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ScottR

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Everything posted by ScottR

  1. http://projectguitar.ibforums.com/index.ph...c=43332&hl= I had forgotten that it has a walnut top, but the body and neck are all out of one piece of sapele. SR
  2. Structurally and tonally no drawbacks. It will certainly add a few levels of difficulty particularly for a first build. Wait a minute....I'm assuming that when you say all from one piece of lumber, you mean making the neck and body all from one piece. If so, then details like fretting, headstock shaping and drilling, routing and so on are trickier, especially for a first build, because you have a whole guitar hanging onto the other end of the part you are working on. It can be done and done well. See one posted by Pauliemc for the most recent example here. If youare talking about just making the body from one piece instead of a glue up then there are no other drawbacks at all, and you've saved yourself the step of the glue up. You are just going to spend more money and waste more wood as was mentioned. SR
  3. Then feather sand it back towards the finished body. If you micromesh the transition it will feel the same and the gloss level from one to the other will get as close as it can. Like always, this will something worth testing on scrap pieces of the same woods. SR
  4. I'm thinking that would be a very nice color for the quilt. I hope you don't take out all the black, it gives it a smoky quality. I also like the carve on the back. I often wonder why more guitars don't get a back carve. The front view with the mahogany edge showing is very cool too. SR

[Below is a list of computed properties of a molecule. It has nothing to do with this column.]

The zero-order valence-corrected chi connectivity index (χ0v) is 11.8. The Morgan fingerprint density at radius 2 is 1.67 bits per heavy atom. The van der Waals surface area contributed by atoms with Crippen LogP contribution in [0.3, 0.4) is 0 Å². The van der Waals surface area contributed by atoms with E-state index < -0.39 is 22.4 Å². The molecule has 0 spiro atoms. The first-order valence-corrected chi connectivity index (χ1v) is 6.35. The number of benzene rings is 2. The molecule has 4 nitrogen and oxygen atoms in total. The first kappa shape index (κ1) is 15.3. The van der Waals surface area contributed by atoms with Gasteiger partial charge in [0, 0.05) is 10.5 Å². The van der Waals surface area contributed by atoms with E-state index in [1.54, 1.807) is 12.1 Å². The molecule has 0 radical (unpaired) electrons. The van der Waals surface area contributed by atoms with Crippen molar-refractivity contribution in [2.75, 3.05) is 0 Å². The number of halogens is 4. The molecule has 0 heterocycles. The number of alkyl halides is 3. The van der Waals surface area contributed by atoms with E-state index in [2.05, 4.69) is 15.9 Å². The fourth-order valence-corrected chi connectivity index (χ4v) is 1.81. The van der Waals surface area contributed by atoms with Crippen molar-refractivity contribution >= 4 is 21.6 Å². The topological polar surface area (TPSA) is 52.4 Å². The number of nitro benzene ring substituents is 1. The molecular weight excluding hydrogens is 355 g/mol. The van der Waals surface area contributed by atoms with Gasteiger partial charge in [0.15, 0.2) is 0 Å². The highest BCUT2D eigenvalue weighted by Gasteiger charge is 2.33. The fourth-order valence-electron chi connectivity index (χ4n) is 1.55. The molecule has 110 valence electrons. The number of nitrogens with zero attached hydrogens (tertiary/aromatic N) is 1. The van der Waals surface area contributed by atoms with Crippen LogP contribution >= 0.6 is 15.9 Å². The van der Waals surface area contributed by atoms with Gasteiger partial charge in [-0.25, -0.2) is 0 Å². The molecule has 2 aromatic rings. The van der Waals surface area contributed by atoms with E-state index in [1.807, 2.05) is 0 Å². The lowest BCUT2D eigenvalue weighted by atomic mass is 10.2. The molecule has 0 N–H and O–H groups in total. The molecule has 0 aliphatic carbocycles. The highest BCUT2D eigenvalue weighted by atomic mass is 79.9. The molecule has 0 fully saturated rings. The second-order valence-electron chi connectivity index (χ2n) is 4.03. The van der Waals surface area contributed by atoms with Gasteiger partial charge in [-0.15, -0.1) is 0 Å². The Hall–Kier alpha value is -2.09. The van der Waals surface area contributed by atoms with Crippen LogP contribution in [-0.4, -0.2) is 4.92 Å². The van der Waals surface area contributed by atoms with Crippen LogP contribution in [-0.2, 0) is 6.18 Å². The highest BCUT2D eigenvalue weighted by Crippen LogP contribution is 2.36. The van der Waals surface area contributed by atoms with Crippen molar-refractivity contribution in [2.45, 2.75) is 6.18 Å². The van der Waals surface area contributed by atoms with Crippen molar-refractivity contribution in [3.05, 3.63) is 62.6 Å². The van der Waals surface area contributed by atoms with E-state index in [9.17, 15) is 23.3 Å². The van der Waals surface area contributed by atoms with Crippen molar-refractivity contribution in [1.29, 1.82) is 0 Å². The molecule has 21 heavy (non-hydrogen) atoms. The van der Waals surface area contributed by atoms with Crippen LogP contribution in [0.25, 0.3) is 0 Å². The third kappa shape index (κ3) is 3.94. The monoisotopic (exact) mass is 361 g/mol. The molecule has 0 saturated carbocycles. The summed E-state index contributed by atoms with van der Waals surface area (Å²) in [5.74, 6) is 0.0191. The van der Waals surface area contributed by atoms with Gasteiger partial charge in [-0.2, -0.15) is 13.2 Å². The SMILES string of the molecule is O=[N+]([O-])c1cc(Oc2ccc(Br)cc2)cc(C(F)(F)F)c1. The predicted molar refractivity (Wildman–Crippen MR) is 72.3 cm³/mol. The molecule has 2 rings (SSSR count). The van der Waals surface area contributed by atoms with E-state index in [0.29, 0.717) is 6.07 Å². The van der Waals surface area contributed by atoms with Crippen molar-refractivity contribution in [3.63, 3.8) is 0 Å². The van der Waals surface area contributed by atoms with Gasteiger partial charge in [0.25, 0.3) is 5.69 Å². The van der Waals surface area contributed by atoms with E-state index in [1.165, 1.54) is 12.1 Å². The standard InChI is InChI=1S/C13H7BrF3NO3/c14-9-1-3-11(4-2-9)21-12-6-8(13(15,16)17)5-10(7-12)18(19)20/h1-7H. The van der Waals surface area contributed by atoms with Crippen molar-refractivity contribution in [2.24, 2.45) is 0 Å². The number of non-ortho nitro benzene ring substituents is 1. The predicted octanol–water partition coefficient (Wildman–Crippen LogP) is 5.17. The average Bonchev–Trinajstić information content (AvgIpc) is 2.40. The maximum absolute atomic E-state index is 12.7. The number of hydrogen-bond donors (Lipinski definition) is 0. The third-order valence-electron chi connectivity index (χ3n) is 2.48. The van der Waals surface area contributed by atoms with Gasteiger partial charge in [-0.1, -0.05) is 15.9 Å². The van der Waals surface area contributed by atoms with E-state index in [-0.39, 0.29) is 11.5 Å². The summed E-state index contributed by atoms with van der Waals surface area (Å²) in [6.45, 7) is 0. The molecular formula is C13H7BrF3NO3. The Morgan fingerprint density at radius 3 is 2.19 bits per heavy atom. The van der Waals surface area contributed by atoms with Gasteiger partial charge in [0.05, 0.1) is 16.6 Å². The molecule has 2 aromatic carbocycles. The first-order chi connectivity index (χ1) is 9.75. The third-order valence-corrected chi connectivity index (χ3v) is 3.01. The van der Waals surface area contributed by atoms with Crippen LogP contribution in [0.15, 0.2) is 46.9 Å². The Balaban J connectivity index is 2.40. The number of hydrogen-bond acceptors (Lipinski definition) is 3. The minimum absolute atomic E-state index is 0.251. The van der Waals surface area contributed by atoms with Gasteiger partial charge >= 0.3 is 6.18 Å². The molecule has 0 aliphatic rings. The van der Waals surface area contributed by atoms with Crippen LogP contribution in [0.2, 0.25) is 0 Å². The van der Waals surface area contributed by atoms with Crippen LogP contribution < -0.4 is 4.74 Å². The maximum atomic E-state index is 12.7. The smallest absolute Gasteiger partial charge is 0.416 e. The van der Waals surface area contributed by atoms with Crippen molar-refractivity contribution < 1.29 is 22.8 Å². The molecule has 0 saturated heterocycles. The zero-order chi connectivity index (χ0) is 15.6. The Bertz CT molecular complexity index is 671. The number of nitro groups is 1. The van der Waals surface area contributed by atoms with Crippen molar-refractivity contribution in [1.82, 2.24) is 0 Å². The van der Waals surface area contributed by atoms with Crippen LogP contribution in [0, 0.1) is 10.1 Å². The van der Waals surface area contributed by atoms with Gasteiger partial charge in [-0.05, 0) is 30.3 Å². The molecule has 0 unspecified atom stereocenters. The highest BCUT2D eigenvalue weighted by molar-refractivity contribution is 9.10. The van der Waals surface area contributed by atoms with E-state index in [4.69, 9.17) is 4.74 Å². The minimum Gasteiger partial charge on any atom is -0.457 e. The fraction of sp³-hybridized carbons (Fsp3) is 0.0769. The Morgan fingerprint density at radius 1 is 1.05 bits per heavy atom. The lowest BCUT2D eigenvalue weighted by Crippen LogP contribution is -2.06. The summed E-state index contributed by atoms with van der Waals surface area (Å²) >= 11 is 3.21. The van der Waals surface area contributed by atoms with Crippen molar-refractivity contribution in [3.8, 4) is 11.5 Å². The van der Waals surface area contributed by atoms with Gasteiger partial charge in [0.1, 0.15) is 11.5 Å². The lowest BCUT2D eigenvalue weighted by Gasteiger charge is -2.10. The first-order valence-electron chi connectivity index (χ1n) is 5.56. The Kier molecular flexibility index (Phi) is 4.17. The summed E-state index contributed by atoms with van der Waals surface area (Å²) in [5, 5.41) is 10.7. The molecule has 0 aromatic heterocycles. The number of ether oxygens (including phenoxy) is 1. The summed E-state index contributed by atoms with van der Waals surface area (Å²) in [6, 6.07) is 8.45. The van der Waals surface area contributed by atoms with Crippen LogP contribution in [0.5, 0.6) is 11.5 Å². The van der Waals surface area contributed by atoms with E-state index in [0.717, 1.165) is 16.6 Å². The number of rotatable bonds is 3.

5. Something about that feather is bothering me. I think it is the width or how much of the bottom of the chamber you can see and maybe the color of the chamber....at least as it looks in the pictures. Is that area more shadowed in real life? It might be a cool look to paint some subtle feather *fibers- filaments-whatever they are called* h=just a shade different than what is already there. I might give it some featherish depth. SR
  6. That's beautiful Chad! I love it. SR
  7. Man, it seems like there were half a dozen threads you started last year, that just sort of faded away. You got us all hot for the wood porn.....and just left us hanging, ya big tease. It's very good to think we might see some of these finished. SR
  8. You da man, Paulie. I was afraid your maple was a mite thin for a proper carve....but I see you didn't let that bother you at all did you. This is looking sweet. I like black quilt... SR
  9. KPCrash did a whole thread on one. SR
  10. What's that log sitting on your floor there? SR
  11. Of course we're interested. Your work is top notch and an inspiration to all of us. And you owe us some pics from projects begun.....and only nearly finished. SR